Spotlight On / Bronwyn Birdsall

‘The story is very much about friendship, and it’s been an interesting parallel that the people I’ve met while writing it have helped me understand what community truly is.’

Spotlight On is where we focus in on a member of our writing community and celebrate their success and delve a little into their writing practice. This month we’re really pleased to speak with Bronwyn Birdsall whose new book Time and Tide in Sarajevo has just been published with Affirm Press. Bronwyn spoke with our Administration and Digital Services Officer Isaac Wilcox about this exciting moment.

Congratulations on your new book! Can you tell us a little bit about Time and Tide in Sarajevo?

Thank you! My novel is about Evelyn, a young Australian teaching English in Sarajevo. The story follows her over the course of a few days, where she faces an impossible decision – one that puts both her students’ ambitions, and her friendships at risk. I think it’s about what it means to live when you’ve given up on a future, and the question: how do we go on in a world that feels beyond repair? I hope it captures the warmth, humour and generosity of the city, where I was lucky enough to live for four years as a young person myself.

Photo Credit: Camila Tassino

This year marks thirty years since the siege of Sarajevo began. You taught English there eleven years after it ended, in 2007. What was it like being there at that time?

It’s hard to separate my memories from everything that has happened since. In 2007, I was 24 and just living my life, not really analysing the situation I had found myself in. I had a great group of friends, my students were smart and engaged, and the everyday rhythm of the city suited me well. It wasn’t that I was ignoring the recent history, I think I accepted it as something always there, like an echo. Now that I’m 39, fifteen years older than I was when I first lived there, I look back at that time with much more context about the many years of stasis Bosnia-Herzegovina has been in since. I also think I might comprehend more now just how much people had lost. Through writing the novel and creating the character of Evelyn, I’ve been able to rethink everything I’d witnessed and absorbed in my time there.

On Instagram there’s a great GIF of all your draft notebooks piling up, how long has the book taken you to write?

I’m actually usually very private on social media, with the book coming out, I decided to share more than usual. I’m so glad that post seems to have given people a visual representation of the writing process. In that pile was a notebook from 2016, when I wrote a scene with two of the characters, an idea just popped into my mind during my morning writing. Part of that scene remains in the novel almost unchanged. My idea for the book was quite ambitious for a first-time novelist, and it took many drafts over about four years. I then did around three edits with my publisher, and it finally came out in August 2022.

I loved the characterisation in your book. How were your characters formed? Were they inspired by people you met?

That’s a lovely thing to hear. Most of the characters showed up quite fully formed on the page. None are directly inspired by anyone in particular, each probably is a mixture of tiny traits of twenty or thirty people. The character that needed the most work was Evelyn. I spent a lot of time getting to know her, seeing how she reacted in situations. Late in the process, when I still was looking for ways to bring her closer to a reader, I found a craft book called ‘The Emotional Craft of Fiction’ by Donald Maass, which was the right book at the right time.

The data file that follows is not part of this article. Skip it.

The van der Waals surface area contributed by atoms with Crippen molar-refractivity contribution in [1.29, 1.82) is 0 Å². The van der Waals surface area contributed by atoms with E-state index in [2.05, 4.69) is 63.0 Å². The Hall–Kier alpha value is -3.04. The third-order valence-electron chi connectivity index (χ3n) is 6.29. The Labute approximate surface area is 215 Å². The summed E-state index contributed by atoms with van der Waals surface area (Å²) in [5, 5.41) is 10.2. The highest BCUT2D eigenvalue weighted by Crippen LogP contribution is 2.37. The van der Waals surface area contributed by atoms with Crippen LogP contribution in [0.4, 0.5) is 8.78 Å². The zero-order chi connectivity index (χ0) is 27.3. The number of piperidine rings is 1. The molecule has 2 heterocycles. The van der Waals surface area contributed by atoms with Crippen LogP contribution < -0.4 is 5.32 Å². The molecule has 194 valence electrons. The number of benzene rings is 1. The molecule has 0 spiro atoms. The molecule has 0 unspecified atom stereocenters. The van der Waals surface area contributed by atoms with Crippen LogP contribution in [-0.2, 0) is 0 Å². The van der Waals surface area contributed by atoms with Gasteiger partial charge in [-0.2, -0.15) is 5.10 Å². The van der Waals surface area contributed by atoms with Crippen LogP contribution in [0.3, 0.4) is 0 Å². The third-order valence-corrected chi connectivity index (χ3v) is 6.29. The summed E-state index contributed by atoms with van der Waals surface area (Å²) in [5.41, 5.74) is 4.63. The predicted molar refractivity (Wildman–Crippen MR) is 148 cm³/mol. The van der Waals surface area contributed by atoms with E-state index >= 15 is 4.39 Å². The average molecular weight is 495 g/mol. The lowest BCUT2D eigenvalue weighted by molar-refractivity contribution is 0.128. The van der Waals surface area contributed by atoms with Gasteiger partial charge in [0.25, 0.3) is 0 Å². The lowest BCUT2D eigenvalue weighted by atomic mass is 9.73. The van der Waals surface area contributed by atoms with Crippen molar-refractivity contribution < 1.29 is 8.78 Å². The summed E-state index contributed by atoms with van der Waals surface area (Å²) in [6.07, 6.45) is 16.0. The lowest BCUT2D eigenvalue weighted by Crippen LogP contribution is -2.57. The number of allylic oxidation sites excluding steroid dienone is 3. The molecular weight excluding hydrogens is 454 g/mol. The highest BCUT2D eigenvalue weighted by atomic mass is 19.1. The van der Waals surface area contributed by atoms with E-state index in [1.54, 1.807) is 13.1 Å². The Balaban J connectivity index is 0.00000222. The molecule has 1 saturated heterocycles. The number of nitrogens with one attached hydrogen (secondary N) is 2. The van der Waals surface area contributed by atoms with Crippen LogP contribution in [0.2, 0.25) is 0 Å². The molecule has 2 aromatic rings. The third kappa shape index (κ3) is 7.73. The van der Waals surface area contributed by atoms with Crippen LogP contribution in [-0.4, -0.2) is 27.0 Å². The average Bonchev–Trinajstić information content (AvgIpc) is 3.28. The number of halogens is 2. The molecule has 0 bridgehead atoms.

Is there anything you’ve read recently that inspires your writing?

There’s a poem by Sharon Olds called ‘For You’ that my writing teacher Sarah Sentilles introduced me to. I feel like in one stanza, she conveys what took me a whole novel to say.

What will you enjoy doing now that you’ve finished this book? Are you working on anything at the moment?

I’m really enjoying drafting my next novel, it’s about three generations of women in Sydney. And I’m endlessly fascinated by the creative process – I’ve been working for a while on a newsletter project too called One Sentence at a Time, I hope to have it ready to launch soon.

We know you’ve spent a lot of time at Writing NSW, how has this helped you in your writing?

I had a fantastic experience in the Shared Writers Space at Writing NSW, where I had a desk from February 2018-March 2020. I not only had time and space to write, but met wonderful writers too – including my office mate and now friend Therese Spruhan, whose beautiful book The Memory Pool came out in late 2019. Writer friends have been the unexpected bonus from this novel. The story is very much about friendship, and it’s been an interesting parallel that the people I’ve met while writing it have helped me understand what community truly is.

Bronwyn Birdsall grew up in Sydney. At the age of twenty-four, she moved to Sarajevo, Bosnia and Herzegovina, and worked as an English teacher. The four years she spent there provided the inspiration for her first novel, Time and Tide in Sarajevo. Her writing centres around contemporary life and finding meaning in the everyday. Bronwyn writes from her home on Bundjalung Country, in Northern New South Wales.

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